With changes in climate, it is important for scientists to understand how plants respond to changing moisture levels. Dr. Chris Still has installed sap flow sensors on three different tree species to monitor water flows, one response to changes in moisture.
Increasing evidence over the last 20 years shows that water movement in trees is complex. Water does not just move from soil to roots, stems, leaves, and then the atmosphere. Water can move upwards, downwards and from side-to-side depending on greatest demand, leaving the impression that plants exhibit “behavior&”. Using the Heat Ratio Method (HRM) developed in Australia, RMBL researchers can measure sap velocities and sap flows in stems, branches and structural roots of woody plants. Low and zero sap flow rates, as well as reverse sap flow rates, can be measured virtually continuously with a high degree of accuracy using HRM, allowing water flows to be monitored in a wide variety of species, sizes and environmental conditions including drought, in the RMBL Research Meadow.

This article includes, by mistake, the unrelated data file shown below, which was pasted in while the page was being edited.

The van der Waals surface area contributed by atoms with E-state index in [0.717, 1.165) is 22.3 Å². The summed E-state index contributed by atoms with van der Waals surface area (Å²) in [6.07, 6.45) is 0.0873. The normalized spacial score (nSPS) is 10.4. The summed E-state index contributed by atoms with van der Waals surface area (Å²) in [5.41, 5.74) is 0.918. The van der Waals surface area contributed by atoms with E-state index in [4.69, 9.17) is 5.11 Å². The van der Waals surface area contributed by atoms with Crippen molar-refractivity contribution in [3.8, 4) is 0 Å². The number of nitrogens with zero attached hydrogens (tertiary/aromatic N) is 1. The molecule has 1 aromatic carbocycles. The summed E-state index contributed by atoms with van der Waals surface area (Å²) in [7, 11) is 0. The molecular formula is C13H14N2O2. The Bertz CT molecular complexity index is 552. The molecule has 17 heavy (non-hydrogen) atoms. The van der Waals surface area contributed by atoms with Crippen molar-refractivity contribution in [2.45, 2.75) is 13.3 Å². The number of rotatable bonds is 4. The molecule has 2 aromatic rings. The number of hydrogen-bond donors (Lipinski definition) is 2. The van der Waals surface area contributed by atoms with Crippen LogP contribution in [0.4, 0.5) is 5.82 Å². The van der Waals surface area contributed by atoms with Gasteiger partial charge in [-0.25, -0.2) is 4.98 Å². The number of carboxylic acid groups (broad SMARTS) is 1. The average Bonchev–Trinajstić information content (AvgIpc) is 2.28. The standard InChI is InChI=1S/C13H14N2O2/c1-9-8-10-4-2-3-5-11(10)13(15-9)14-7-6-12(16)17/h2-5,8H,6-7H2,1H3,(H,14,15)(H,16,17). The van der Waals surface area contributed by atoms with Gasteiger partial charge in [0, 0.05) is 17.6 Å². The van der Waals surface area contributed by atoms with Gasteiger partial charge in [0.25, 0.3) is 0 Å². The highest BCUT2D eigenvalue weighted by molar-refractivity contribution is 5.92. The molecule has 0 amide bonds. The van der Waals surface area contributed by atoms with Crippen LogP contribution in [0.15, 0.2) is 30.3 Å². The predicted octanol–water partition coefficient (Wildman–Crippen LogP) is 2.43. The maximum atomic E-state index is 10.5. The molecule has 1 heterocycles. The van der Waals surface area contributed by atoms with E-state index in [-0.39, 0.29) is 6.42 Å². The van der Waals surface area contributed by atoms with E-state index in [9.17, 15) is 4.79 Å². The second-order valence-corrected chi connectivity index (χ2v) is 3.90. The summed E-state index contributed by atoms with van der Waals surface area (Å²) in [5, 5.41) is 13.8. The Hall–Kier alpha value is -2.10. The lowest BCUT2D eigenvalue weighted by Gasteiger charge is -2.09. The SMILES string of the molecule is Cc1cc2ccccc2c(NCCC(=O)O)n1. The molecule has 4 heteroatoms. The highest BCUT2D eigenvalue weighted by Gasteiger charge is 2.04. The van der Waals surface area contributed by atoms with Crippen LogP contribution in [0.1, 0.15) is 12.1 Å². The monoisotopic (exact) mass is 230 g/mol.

Sap flow data are currently unavailable online.